Anyone stopping by the Fort Calhoun Library may have noticed some books have round, colored stickers with holes in the middle on the spines. These books are from a particular donation.
Before moving to Minnesota, former Omaha resident Phyllis Aron gifted 1,000 books to the library, which is sponsored and operated by volunteers from the Fort Calhoun Women's Club.
"She didn't want to take all her books, and so she gave them all to us," said Sharon Voss, who volunteers with the library. "Really, we didn't think she had 1,000 books. We thought OK, sure she's got a lot, we'll take them."
There really were 1,000 books in Aron's collection that included hardbacks, paperbacks, fiction, some non-fiction and Jewish religious texts. When the donation arrived, it took four truck fulls and some help to stack numerous boxes around the library.
"We had boxes all along the top, every place and still trying to keep the aisles clear," Voss said.
Volunteer Pat Arndt said a man came in with around 20 books over a week ago saying he had a lot of books to donate, but it didn't compare to the stacks of boxes from Aron.
"I thought that's mere child's play compared to what we got," Arndt said.
Voss said the books Aron donated were even in nearly perfect condition.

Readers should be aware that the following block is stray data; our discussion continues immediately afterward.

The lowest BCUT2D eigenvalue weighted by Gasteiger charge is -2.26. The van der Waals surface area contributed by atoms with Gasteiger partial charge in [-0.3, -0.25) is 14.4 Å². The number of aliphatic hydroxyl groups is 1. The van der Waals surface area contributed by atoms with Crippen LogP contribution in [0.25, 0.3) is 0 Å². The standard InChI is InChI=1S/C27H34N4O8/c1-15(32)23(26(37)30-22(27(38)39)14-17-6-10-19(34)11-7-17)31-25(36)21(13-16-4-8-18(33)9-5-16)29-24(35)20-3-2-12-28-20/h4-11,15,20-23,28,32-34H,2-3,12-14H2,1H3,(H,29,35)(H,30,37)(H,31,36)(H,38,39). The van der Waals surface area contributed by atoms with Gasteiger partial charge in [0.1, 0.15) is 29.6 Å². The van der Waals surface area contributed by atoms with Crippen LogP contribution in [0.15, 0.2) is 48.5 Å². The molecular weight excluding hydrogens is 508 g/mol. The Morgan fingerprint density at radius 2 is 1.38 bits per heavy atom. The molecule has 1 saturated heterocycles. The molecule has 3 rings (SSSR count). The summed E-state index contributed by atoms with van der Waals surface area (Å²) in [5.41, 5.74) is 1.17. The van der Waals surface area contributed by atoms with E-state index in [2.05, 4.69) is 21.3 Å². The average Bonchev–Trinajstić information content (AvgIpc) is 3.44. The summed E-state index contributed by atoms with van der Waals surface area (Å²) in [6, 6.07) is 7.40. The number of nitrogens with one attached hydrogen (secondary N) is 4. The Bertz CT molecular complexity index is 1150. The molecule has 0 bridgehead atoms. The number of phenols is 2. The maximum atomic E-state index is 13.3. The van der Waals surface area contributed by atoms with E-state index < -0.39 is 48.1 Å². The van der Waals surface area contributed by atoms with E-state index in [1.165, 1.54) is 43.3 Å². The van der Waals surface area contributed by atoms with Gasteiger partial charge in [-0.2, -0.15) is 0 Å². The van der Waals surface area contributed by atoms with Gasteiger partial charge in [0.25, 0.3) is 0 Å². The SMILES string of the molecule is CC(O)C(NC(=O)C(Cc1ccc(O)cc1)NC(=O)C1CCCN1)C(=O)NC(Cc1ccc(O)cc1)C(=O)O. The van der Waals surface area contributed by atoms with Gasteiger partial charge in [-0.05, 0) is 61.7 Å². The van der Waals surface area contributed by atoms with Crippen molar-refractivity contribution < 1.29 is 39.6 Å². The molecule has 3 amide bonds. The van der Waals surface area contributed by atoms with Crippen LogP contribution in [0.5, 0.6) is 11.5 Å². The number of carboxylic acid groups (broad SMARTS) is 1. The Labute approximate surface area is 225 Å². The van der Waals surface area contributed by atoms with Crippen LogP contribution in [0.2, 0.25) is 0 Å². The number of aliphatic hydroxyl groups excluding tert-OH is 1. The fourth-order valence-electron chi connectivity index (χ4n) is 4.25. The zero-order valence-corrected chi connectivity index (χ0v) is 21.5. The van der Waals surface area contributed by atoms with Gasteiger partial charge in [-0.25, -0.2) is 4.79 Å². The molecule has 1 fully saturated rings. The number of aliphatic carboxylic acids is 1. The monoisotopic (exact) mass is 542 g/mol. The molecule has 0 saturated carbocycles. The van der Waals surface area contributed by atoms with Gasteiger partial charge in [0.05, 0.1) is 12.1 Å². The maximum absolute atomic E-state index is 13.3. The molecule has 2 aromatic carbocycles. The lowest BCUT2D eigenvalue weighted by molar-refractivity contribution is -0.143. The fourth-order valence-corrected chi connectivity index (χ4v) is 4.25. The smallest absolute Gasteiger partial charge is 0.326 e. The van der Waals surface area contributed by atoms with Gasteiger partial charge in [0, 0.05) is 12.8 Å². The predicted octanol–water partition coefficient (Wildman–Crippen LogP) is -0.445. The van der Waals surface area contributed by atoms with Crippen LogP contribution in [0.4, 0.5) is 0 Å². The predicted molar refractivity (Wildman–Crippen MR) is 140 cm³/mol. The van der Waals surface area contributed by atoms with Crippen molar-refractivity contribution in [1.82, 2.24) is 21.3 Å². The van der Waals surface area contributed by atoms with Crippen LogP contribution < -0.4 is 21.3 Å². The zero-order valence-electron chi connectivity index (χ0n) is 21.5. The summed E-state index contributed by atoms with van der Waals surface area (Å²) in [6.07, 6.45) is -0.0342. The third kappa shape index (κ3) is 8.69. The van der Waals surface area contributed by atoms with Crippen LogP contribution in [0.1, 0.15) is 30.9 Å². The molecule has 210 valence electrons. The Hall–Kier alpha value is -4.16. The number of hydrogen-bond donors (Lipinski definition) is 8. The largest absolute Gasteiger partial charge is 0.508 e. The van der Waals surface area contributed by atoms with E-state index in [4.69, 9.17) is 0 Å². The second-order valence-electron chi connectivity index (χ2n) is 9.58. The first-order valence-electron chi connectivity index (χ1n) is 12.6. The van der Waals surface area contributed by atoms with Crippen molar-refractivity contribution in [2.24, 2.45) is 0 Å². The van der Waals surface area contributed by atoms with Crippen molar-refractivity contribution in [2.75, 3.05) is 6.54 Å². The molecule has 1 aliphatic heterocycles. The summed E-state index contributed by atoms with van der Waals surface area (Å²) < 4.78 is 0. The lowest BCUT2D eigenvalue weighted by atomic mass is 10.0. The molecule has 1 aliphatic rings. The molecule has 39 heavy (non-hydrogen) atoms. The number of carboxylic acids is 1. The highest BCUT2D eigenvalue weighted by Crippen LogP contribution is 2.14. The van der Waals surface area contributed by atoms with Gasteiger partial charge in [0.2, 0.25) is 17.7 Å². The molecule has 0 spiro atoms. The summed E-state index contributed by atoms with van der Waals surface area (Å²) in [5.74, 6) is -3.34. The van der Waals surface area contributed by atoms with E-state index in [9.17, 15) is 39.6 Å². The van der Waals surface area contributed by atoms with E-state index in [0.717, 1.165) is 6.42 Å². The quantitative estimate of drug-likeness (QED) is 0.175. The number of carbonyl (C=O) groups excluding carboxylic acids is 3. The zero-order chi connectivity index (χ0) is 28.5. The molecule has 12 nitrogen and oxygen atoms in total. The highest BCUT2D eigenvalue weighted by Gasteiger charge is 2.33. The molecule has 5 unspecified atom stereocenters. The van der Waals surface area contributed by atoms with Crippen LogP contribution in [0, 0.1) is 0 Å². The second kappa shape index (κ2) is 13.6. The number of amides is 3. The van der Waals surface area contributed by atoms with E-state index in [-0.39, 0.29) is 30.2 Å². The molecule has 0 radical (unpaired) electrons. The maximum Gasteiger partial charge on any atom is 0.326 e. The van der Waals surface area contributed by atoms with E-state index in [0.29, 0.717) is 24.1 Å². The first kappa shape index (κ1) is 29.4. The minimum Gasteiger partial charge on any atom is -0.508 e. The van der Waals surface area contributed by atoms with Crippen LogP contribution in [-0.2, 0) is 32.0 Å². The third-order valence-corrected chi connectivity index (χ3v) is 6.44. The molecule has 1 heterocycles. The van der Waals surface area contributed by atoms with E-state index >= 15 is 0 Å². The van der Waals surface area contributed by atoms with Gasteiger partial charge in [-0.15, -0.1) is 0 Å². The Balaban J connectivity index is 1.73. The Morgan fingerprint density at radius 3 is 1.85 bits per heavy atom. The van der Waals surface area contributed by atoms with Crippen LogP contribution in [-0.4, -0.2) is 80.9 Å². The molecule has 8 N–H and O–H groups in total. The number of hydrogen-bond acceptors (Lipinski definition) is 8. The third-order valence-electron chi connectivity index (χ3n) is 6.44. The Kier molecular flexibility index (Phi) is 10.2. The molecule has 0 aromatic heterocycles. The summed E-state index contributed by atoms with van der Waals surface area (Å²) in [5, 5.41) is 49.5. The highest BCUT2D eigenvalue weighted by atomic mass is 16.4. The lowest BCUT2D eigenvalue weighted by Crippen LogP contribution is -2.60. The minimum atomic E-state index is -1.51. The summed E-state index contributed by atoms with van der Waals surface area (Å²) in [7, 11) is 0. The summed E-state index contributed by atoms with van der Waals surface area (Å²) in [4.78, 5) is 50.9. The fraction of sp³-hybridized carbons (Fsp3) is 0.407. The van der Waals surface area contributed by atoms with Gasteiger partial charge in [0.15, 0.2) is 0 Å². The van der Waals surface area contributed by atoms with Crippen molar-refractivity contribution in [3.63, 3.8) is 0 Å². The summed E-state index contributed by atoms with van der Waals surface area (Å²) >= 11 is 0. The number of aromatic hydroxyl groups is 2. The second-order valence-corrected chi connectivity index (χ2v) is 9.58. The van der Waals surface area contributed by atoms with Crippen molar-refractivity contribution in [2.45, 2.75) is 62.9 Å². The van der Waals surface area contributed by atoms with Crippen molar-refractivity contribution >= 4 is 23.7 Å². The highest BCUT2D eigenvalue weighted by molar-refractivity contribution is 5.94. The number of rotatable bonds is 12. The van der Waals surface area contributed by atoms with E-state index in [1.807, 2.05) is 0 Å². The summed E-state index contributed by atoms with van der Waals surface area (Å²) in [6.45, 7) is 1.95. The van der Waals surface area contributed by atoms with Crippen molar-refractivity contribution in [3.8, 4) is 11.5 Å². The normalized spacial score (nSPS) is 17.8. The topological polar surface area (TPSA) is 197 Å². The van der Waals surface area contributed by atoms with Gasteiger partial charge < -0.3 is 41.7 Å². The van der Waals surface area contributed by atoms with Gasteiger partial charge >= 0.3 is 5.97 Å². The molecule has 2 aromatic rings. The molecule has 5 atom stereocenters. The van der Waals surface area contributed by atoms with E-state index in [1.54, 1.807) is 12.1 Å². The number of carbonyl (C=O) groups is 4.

"She did not eat while she read, they were pristine," Voss joked.
Though the library's volunteers are literature lovers themselves, Voss said many of the authors were new to them.
"She introduced us to a lot of authors we've never heard of before, so our customers really benefitted from that. She broadened our horizons," she said. "If she found an author she liked, she bought everything by that author."
While many books were new as far as the library's catalog is concerned, some were duplicates. The duplicates were donated to the Memorial Community Hospital Auxiliary’s Rummage Sale. Some of the religious texts were also donated to churches or synagogues.
But many of Aron's donated books are still on sale at the library, along with the other several thousand the women's club has in stock.
"We put those (stickers) on because we had so many, and they were getting put in with the books we already had that we wanted people to know that this was a new donation," Voss said. She added that having the new variety of authors and books is beneficial to the library's customers and to the library volunteers ability to keep providing a service to the community.
Ardnt said the library is almost entirely funded through the women's club and volunteers work the hours the library is open, which is Monday and Wednesday's from 3 p.m. to 5 p.m. and Saturdays form 10 a.m. to noon.
Arndt encourages people to stop in or volunteer to keep the library, which offers summer youth reading programs, stocks new bestsellers and orders requested books, going strong in the community.
"It really doesn't get the use that it should," she said. "I think a lot of people just aren't aware of it, or they haven't tried it out. They have a wonderful library in Blair, but it's so convenient to come down here."